Dani's been having disturbing thoughts. The seventeen year old girl loves her best friend, her mother, and especially the little boy she babysits (Alex), but lately she's been having thoughts of hurting them -- anything ranging from the most hurtful insults to graphic murder -- and she doesn't know how to stop it. Confessing her unwanted thoughts leads to a media frenzy in her small town as everyone speculates on who the "nanny nutjob" might be and Dani becomes vilified as she tries to simultane...more
Laura
Dani Solomn seems like a normal 17-year old girl, she's a high school student, a babysitter to a cute little boy, Alex, and a popular to boot. Dani isn't all that she seems though she's keeping a dark secret from her friends and loved ones. She keeps having disturbing visions of hurting and even killing people that she cares about the most. The visions are strongest when it comes to Alex, the young boy she babysits for, and the visions are so vivid that she feels she might really do it. She disc...more
Emilie
Sep 02, 2011 Emilie added it
Shelves: reviewed
What originally drew me to The Babysitter Murders was the premise. I’ve babysat my fair share of young children and never had thoughts about hurting them in any way or form. So I was really interested to read the story and see how it all played out.

Ever since she heard about a father killing his stepdaughter on the news, Dani has had weird thoughts about hurting people she cares about and loves. Scariest thought of all is the one of killing Alex, the little boy she babysits. No matter what Dani...more
Kelsey
The Babysitter Murders was a complex and intriguing look at OCD and the damage it can cause. Dani’s form of OCD was one I hadn’t heard of before and I’m ashamed to say I always think of obsessively washing your hands or checking locks as OCD, when there are even more serious forms of the illness. This was an impressive novel and it opened my eyes to something I knew little to nothing about.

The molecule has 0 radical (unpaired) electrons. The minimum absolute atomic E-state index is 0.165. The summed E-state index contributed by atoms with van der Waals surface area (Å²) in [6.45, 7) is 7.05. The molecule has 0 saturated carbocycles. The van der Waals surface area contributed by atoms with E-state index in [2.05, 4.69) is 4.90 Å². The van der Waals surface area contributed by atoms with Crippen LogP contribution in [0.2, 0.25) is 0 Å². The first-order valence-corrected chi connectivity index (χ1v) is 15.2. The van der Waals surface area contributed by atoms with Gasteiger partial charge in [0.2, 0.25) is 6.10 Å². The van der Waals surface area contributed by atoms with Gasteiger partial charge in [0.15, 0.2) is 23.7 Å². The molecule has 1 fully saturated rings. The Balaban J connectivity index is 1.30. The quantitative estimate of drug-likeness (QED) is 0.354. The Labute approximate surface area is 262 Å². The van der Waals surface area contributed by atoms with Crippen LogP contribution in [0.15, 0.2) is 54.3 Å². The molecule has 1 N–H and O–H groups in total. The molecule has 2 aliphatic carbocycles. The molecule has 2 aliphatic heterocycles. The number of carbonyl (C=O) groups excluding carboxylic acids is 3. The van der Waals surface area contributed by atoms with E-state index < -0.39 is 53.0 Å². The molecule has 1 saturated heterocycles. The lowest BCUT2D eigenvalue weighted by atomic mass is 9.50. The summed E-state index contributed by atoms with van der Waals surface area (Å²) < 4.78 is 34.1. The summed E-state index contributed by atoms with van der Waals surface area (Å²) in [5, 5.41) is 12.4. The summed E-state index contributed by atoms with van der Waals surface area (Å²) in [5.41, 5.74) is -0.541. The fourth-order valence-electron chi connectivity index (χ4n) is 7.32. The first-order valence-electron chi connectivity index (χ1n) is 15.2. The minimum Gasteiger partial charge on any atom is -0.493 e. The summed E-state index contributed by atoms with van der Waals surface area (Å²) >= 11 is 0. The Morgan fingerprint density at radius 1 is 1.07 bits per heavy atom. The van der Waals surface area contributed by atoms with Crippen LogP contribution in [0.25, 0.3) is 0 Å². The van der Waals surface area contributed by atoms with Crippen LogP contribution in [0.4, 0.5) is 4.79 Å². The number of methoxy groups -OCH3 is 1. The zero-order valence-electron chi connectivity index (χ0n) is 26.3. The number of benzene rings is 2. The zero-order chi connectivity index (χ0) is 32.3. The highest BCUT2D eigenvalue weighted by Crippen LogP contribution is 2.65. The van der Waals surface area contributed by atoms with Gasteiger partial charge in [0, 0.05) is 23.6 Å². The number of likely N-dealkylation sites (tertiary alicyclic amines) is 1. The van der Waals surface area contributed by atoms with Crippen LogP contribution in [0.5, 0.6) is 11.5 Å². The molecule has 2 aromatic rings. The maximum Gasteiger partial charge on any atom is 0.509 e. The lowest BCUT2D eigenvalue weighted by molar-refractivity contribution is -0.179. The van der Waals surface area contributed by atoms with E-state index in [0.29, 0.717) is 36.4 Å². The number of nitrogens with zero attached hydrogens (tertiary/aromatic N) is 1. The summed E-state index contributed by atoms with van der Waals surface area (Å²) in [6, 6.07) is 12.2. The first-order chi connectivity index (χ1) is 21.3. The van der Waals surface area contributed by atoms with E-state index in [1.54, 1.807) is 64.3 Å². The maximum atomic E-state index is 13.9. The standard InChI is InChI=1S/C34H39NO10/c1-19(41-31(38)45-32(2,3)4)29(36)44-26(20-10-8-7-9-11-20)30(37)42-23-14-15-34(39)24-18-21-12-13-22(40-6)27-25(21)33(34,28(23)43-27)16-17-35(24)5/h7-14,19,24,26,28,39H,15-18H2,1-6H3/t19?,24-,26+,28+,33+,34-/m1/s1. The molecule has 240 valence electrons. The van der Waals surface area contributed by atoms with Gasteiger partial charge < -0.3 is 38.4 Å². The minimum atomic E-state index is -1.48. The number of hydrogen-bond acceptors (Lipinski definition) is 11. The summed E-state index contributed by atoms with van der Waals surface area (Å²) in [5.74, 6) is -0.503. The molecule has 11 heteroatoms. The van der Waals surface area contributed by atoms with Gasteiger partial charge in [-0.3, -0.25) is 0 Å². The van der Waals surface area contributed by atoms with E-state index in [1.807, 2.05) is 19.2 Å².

Seventeen year old Dani is haunted by horrifying images and thoughts and she can’t get them out of her head...more
cecilia
I have to be honest and say that I was a little nervous about reading The Babysitter Murders – the title alone makes one come to an abrupt stop when browsing the bookshelves. What a daring and startling story that Janet Ruth Young has written! To be sure, The Babysitter Murders still continues to linger in my mind and has changed how I read or watch the news – for the better.

The story concept is unquestionably disturbing as readers get a look inside Dani’s head, but it is obvious that Dani also...more
Danya
This review was for my blog event Psychtember, so it's formatted a little differently than usual, to reflect the mental health theme. I've structured things as though the book is the patient and I'm giving them an assessment. Each axis is an aspect of the book that I'll give my thoughts on (characters, plot, etc.), and the validity score refers to how psychologically accurate I think the book is, with the final diagnosis being my shooting star rating. The rating still reflects my overall view of...more